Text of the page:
Genetic engineering and biotechnology, once the subject of science fiction works, is increasingly moving towards reality. Just take a look at the biotech startups list in Crunchbase, and you’ll see what I mean.
23 and Me enables anyone to have their DNA analyzed for diseases. On one hand, being able to predict medical issues can save lives. On the other hand, just like the movie GATTACA, it’s now possible to segment people and influence their futures based on their genetic fitness. If someone told you today that you would have cancer in ten years, or that your child might be born with Down Syndrome, how would you live?
Brain injuries are one of the worst things to happen to anyone. Even with the advances in medical care, diseases such as Parkinson’s and Alzheimer’s are still incurable. Mental illnesses such as depression and general mood disorders are controlled through trial and error, rather than precise treatment. A 2010 survey by the U.S. Citizens for Disease Control and Prevention (CDC) found that traumatic brain injuries affect over 5 million patients and costs the US approximately $56 billion per year.
Enter the startup EIMindA, a company which helps doctors and researchers truly understand the way each patient brain works. Currently, brain injuries and disorders are treated using questionnaires, computerized behavioral tests, and indirect measurements such as metabolic activity. All these tests are limited because they only provide relatively basic information to the physicians. These weaknesses carry over to the pharmaceutical industry where clinical trials don’t provide direct information on how medications may or entirely do affect brain activity.
EIMindA builds on existing medical tools such as EEG scans, and adds additional data gathering and analysis capabilities. As a whole, ElMindA’s BNA technology measures and displays the neural activity of a brain associated with its cognitive functions. Their algorithms identify and track signals and patterns in the brain and then allow the projection of all the data points in three dimensional format to help physicians profile general functionality, assess changes in functionality / dysfunctionality and track cognitive progression and general response to any therapy being applied to the subject.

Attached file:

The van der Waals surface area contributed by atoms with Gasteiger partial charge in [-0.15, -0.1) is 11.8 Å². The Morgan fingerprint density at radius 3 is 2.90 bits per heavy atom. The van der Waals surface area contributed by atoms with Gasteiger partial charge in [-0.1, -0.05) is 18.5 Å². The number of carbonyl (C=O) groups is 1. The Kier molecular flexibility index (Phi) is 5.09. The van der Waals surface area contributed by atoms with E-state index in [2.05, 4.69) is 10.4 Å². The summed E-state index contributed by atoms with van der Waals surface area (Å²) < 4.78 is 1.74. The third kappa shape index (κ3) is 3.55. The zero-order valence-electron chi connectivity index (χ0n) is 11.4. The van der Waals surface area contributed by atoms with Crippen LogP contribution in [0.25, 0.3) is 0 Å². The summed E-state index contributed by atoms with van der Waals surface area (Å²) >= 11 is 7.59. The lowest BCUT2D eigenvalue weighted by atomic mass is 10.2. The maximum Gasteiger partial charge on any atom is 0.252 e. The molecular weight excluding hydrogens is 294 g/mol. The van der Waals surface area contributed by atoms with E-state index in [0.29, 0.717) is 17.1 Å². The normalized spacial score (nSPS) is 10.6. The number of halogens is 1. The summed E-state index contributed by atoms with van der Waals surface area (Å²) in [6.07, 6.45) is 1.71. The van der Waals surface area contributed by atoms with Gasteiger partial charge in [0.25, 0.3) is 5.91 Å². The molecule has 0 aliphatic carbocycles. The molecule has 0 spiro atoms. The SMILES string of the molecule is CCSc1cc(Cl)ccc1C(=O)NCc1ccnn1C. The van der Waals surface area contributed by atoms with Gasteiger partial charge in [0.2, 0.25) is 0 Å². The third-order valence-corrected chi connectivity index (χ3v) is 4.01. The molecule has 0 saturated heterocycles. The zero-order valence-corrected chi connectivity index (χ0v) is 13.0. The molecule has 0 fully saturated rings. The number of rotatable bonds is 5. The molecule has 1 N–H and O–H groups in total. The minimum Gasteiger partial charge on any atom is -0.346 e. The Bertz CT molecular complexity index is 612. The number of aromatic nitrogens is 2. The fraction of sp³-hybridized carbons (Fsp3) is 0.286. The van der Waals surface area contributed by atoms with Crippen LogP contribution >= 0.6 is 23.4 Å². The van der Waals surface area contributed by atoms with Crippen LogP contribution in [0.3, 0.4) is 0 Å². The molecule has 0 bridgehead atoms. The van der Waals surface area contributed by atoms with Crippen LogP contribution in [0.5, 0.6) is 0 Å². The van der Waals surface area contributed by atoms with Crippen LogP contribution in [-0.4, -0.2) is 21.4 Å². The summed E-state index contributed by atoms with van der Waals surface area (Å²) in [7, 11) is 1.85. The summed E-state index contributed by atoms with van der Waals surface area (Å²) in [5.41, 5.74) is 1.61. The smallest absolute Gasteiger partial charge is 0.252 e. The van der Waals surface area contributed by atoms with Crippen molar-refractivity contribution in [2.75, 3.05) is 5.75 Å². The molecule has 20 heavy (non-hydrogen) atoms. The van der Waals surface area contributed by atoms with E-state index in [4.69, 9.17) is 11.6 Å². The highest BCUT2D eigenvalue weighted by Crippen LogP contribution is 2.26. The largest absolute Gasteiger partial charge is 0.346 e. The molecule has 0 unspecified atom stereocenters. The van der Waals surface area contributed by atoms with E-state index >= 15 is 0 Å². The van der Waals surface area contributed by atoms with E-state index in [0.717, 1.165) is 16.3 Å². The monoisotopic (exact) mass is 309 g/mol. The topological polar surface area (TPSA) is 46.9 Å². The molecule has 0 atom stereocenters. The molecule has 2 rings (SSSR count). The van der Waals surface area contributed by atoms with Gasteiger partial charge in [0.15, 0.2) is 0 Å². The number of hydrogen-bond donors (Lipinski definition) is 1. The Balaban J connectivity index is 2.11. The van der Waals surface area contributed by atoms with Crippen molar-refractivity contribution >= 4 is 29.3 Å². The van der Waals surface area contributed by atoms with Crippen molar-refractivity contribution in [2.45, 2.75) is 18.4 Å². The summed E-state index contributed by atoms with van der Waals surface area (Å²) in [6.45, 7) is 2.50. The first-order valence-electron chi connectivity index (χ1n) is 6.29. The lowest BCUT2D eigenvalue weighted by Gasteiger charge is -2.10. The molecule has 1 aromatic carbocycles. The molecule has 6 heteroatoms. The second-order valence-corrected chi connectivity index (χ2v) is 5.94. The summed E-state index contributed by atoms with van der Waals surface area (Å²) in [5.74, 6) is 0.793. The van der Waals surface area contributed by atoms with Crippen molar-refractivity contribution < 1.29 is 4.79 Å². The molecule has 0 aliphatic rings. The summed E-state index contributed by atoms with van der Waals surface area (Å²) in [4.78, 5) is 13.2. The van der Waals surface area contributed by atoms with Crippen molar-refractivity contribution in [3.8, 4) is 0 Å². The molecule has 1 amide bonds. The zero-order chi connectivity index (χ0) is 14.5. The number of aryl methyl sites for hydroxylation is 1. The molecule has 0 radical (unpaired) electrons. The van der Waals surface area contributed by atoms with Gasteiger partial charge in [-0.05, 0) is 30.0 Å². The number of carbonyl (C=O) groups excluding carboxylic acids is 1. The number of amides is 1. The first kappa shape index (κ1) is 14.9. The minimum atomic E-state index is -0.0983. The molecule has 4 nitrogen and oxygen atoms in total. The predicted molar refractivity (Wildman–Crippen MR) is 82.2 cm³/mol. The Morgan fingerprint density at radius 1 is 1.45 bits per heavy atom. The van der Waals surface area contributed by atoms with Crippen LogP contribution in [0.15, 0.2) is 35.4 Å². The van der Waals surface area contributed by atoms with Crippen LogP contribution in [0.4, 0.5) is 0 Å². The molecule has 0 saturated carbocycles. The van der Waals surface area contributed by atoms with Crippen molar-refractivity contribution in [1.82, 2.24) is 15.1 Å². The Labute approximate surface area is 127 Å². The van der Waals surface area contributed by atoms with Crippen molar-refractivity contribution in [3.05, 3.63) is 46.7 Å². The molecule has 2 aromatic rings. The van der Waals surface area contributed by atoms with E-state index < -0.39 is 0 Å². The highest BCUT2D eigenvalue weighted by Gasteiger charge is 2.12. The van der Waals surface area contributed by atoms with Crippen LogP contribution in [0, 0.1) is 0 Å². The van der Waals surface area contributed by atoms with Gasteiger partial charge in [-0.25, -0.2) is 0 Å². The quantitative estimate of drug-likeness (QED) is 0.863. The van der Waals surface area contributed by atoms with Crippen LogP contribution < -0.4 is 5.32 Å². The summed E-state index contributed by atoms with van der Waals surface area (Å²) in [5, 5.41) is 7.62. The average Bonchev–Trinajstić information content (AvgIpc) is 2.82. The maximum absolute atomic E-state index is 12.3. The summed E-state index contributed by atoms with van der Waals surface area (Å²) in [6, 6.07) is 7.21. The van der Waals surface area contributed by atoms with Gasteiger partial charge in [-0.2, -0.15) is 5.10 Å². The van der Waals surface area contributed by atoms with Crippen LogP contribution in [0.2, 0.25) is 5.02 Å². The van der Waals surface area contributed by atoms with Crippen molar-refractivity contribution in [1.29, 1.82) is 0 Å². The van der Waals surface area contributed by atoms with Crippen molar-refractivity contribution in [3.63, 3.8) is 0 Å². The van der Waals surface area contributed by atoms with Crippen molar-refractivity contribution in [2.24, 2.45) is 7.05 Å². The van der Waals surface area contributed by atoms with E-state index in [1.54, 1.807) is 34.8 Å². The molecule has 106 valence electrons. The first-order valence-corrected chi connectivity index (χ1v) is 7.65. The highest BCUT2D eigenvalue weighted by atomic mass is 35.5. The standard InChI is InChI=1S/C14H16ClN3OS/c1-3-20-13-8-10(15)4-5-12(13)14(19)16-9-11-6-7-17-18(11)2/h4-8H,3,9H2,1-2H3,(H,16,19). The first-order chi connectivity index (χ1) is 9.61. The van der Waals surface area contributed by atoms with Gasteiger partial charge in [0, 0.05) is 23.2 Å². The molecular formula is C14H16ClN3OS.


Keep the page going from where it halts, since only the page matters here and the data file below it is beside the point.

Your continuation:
In some ways, the concept is very similar to what BioDigital is trying to facilitate with their recently released API for the human body.
After the software pulls the information into a secure cloud database, medical professionals can view the data for each individual patient. Rather than having to manually sift through troves of data, the EIMindA software shows qualitative and quantitative data as graphs, score tables and brain maps.
The key benefit of the software seems to be that it enables clinicians to more effectively track brain changes. Whether it’s monitoring disease progression or the effectiveness of treatment, medical professionals now have a digital dashboard to help them make sense of the information and activity. Additionally, the secure cloud enables clinicians to access information as it’s needed, and even collaborate with colleagues in real time.
Does the technology “work”? It’s hard to say since the EIMindA website is written with an emphasis on hypothetical rather than actual results – which is understandable since biotech companies are a bit more complex than apps that hail a taxi. That being said, the technology is cleared by the FDA and is compliant with numerous industry regulations. It’s been used in academic studies, and the company is among 15 Nobel Prize Laureates invited to present at first ever World Science Conference in Jerusalem.
There’s no arguing that there’s a need for EIMindA . The wildcard here is how the technology is applied.
Just last month ElMindA raised $28 million in Series C Financing that will be used to both advance their technology and strengthen commercial and clinical adoption.
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Ernest Trejo says
I am fine with hypothetical results as long as they seem realistic. I am not sure about his because it seems like it is a little far fetched if you know what I mean. We’ll just have to wait and see how it all comes down.
Briana Triana says
LOL, I think the wildcard is always about how the technology is going to be used. There are a lot of things here that are left to be wondering about. I think we need to make sure the end result is worth where the technology is going before we get started in something like this.